struct type is a heterogeneous product of other types, called the
fields of the type.1
New instances of a
struct can be constructed with a struct expression.
The memory layout of a
struct is undefined by default to allow for compiler
optimizations like field reordering, but it can be fixed with the
#[repr(...)] attribute. In either case, fields may be given in any order in a
corresponding struct expression; the resulting
struct value will always
have the same memory layout.
The fields of a
struct may be qualified by visibility modifiers, to allow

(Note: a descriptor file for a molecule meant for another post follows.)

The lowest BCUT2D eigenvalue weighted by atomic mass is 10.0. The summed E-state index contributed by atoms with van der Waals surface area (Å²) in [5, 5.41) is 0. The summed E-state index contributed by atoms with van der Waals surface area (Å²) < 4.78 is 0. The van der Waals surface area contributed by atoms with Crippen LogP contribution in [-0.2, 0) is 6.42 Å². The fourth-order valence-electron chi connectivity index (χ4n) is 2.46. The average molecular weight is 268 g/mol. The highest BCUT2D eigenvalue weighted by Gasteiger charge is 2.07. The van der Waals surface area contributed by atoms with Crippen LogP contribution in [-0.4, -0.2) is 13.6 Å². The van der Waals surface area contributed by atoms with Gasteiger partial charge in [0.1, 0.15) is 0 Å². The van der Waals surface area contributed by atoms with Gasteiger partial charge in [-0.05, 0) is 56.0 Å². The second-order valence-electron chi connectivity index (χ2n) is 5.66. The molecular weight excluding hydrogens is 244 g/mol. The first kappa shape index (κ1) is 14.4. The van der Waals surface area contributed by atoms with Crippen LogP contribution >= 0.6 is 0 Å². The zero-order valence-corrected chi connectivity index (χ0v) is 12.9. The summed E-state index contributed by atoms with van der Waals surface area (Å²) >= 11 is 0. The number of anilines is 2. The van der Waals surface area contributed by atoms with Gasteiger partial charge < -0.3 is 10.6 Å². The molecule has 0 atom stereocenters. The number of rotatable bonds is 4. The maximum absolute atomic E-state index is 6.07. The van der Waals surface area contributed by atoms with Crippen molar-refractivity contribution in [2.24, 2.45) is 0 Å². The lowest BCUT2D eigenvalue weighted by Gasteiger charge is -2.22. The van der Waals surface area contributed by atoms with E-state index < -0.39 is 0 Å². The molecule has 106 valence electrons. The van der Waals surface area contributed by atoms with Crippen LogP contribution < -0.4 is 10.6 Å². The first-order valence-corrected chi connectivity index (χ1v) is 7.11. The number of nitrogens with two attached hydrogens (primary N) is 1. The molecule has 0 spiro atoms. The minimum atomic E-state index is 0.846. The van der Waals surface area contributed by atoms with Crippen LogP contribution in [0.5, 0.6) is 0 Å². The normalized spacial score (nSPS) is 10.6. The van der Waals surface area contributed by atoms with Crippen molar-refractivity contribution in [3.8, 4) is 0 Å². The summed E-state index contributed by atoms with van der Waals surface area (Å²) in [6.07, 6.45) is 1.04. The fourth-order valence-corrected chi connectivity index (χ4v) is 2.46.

access to data in a struct outside a module.
A tuple struct type is just like a struct type, except that the fields are anonymous.
A unit-like struct type is like a struct type, except that it has no fields. The one value constructed by the associated struct expression is the only value that inhabits such a type.
struct types are analogous to
struct types in C, the
record types of the ML family, or the struct types of the Lisp family.